Pressure Volume loops (PV loops) could contribute to optimise haemodynamic managements. While the invasiveness of PV loop acquisition prevents it from being routinely used during surgery, cardiovascular modelling could represent an alternative. Using continuous recording of aortic pressure and flow, we aimed at calibrating a patient-specific model and at interpreting the simulated PV loop during administration of noradrenaline (NOR). This study is the first to allow continuous PV loop monitoring during general anaesthesia. The work was pursued in the collaboration with Lariboisiere Hospital in Paris (A. Le Gall and F. Vallée, both dually affiliated at Inria and at AP-HP, “poste d'accueil”).

Augmenting the interpretation of cardiac MRI by biomechanical modeling: Application to Tetralogy of Fallot

Participants : Marija Gusseva, Philippe Moireau, Tarique Hussain [ToFMod] , Gerald Greil [ToFMod] , Animesh Tandon [ToFMOD] , Dominique Chapelle, Radomir Chabiniok [correspondant] .

The particularity of the mixed-valve disease – pulmonary regurgitation often combined with a stenosis – requested to extend our model-representation of the valve to allow the backflow during the heart relaxation. For each patient, biomechanical models of their left and right ventricles (LV, RV) were set up. These models then allowed to investigate the functional properties of dilated right ventricles (RV) with incompetent pulmonary valves and of the pulmonary circulation, properties not directly visible in the clinical data. In particular, immediately after deploying the new valve we could observe a decrease of RV contractility by 15%, while the output of RV into pulmonary circulation has increased. This suggests a positive immediate outcome, as the energy needs for function of RV will decrease. The higher cardiac output also suggests an increase of the filling of LV (preload), which could contribute to an improvement of LV function. The model also uncovered a decrease of resistance in the pulmonary circulation. This very preliminary result might suggest some pathophysiological changes, which are typically not thought of in clinics.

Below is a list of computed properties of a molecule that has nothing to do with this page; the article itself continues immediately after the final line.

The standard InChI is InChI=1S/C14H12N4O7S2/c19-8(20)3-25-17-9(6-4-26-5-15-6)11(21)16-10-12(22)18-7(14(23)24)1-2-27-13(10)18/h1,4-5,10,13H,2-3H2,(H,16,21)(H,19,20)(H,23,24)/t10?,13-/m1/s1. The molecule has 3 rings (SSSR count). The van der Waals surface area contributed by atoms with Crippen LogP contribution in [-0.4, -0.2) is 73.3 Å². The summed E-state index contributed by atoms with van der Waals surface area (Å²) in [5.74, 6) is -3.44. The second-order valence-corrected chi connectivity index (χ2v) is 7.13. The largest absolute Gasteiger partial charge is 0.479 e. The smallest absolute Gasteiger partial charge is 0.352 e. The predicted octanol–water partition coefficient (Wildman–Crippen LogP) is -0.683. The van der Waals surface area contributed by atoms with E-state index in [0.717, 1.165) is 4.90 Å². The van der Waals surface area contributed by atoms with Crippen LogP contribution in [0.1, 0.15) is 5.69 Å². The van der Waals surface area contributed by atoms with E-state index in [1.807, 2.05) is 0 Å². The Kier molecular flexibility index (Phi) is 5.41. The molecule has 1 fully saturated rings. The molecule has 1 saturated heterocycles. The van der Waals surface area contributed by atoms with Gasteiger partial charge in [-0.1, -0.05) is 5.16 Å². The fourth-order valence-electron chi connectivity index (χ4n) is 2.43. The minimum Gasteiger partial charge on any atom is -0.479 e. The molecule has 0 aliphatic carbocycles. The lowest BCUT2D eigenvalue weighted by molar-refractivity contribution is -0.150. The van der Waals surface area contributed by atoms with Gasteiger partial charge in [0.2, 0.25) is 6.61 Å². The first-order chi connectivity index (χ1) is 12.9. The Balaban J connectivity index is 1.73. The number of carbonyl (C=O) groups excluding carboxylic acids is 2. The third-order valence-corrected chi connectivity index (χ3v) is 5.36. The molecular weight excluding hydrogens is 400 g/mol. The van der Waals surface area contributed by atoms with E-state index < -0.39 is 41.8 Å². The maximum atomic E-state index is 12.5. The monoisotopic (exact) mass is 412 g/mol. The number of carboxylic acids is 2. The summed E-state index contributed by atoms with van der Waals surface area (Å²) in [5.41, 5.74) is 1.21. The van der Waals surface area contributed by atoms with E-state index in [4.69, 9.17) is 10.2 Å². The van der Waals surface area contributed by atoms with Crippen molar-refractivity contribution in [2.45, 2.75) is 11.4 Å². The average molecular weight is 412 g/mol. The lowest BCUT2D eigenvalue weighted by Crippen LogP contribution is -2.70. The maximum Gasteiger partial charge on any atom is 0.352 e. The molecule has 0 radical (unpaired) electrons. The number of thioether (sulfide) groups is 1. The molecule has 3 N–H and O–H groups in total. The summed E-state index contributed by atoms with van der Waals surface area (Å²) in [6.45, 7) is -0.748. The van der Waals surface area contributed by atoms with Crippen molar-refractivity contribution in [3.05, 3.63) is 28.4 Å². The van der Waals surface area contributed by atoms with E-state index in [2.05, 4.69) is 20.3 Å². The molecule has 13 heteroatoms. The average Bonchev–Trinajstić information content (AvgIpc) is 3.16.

This work is pursued under the objectives of the Inria Associate Team ToFMod (T. Hussain, G. Greil, A. Tandon are members of ToFMOD and affiliated at UT Southwestern Medical Center Dallas, USA), the work was accepted for a conference of International Society of Magnetic Resonance in Medicine 2018 and is in preparation for publication.

Longitudinal study of ventricular remodeling and reverse-remodeling in tetralogy of Fallot patients using CMR coupled with biomechanical modelling